Am I Too Far or Too Close? – Ranges in Martial Arts and Self-Defense

How close should I get?  This is a common question in martial arts and self-defense that seems simple enough to answer but unfortunately, it is not.  Range is the distance between you and your opponent.  What range you are in determines what tools are available to you to utilize.  These can slightly differ from person-to-person as some have longer and shorter limbs but in general follow these 4 distinctions.  Here we will explore the 4 ranges for fighting and self-defense and what you need to know in order to be effective at that range.

Weapons Range

The weapons range is any range further than you can reach someone with your hands and feet.  Weapons can be sophisticated weapons like firearms, more common weapons like knives or clubs, or weapons of opportunity such as a chair, stick, or something heavy to throw.  Even a ninja star could work!  The key here is that it is not about the physical contact but using another object to defend yourself.  If you are going to plan ahead to use a weapons such as a firearm or knife, you want to make sure you are comfortable in its safe use and that weapon does not get turned against you in a fight.  Another option in the weapons range if nobody actually has a weapon is one we regularly forget about, RUN AWAY!

However, if you are dealing with someone utilizing weapons you want to have a plan on how you will deal with it such as learning disarming techniques from your coaches.  If neither of you have a weapon but you don’t want them to get any closer, practicing using what is in your vicinity as a ranged weapon is a fun exercise!  I learned this lesson as Coach Eric picked up a chair and I couldn’t get near him without him poking me with it.  Get creative and have fun!

Striking Range

The striking range is where you can touch each other with your hands, feet, knees, elbows, head, shoulders, etc.  At Elite MMA we primarily train Muay Thai kickboxing and boxing to become proficient and master the striking range.  Knowing how to throw a proper punch or kick gives you tools to use in the striking range.  If you want to build a house with only a hammer you may struggle but if you have a whole toolset and know how to use it you have a much better chance of success.

Training defense in the striking range is just as important.  If you have never had someone swing at you or try to knee you it can be a very jarring experience, not one I would recommend you experience for the first time in a fight or self defense situation.  Learning what those strikes feel like when they land, trained safely, can be a benefit so it does not throw you off guard if you are defending yourself.  Get in our kardio kickboxing and Muay Thai classes to hone in your striking range!

Clinch Range

As someone once told me, the word “clinch” is just a fancy term for hugging. The clinch range is where you are still on your feet but so close to your partner that many strikes are nullified.  This range is where a lot of takedowns occur.  There are many types of clinches we practice regularly in class.  The Muay Thai clinch where you grab their head with both hands is very effective in controlling another person and allows the landing of strikes with the knees and elbows as well as takedown opportunities.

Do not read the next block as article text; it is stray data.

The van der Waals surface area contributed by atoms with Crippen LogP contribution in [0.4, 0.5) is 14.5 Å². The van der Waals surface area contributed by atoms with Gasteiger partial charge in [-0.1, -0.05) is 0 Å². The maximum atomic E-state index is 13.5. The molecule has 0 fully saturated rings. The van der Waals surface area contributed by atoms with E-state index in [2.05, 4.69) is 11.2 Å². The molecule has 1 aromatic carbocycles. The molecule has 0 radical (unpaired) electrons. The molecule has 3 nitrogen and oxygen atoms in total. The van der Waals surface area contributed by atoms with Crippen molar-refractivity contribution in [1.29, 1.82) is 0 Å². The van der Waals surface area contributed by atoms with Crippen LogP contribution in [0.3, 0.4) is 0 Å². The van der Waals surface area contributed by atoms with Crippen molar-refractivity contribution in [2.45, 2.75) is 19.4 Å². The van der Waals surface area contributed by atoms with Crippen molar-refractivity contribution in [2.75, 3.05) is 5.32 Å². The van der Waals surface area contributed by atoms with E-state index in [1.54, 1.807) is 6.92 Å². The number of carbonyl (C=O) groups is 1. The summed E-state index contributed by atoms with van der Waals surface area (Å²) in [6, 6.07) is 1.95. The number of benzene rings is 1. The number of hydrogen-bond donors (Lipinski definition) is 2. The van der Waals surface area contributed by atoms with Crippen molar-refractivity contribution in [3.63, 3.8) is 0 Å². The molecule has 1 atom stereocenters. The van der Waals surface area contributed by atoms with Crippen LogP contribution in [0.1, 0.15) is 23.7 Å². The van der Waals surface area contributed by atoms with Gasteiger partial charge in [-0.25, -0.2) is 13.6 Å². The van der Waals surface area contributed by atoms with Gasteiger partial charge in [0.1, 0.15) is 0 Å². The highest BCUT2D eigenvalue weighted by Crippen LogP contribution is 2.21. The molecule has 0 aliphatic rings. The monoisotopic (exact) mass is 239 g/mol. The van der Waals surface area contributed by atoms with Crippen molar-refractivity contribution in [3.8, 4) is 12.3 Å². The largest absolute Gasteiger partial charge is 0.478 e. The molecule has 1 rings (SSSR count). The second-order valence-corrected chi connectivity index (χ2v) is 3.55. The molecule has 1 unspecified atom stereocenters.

The wrestling and judo clinches takes many forms and set up a multitude of takedowns while simultaneously work to help keep you from getting taken down.  Training a combination of Brazilian Jiu Jitsu and Kickboxing will help get you comfortable utilizing and defending clinches so you can be comfortable in that range.  Keep building that toolbox!

Ground Range

The ground range is the one range that most people in the world are SUPER uncomfortable with.  It can be weird to practice the ground range as it involves wrestling on the ground with someone you may or may not know, sometimes in pajama looking clothes that we call a gi.  However, that lack of comfortability and knowledge by the general population makes it an area of opportunity to build a skillset that can turn the tide in a fight.  An FBI study noted that 80% of self-defense situations end up on the ground.  That is a staggering amount if you really think about it.  Knowing how to get someone off of you, get back up, or hold someone down so they can’t continue to attack you or your loved ones becomes an invaluable skill.  The ground training for wrestling and Brazilian Jiu Jitsu that we do at Elite MMA are a great place to build comfortability and proficiency in this range.

Smaller people are especially benefited by the ground aspects of BJJ.  My 5’4” wife told me that most of her first year if she was on top of someone bigger than her they would just bench press her off of them and throw her to the side.  As she learned the Brazilian Jiu Jitsu armbar technique she was able to take advantage of her small size.  When people would bench press her off instead of trying to stop it she learned to go with it and attack their now-straightened elbow to get the win!  If it was a self-defense situation she would be able to incapacitate their arm making it hard for them to attack her with that limb.  Come try a class to see where you can improve your ground range!

If you have any questions on the different ranges, please see one of your coaches at any of our locations and they will be able to point you in the right direction to build your toolbox of self-defense techniques.  See you on the mats!

Mixed Martial Arts Houston


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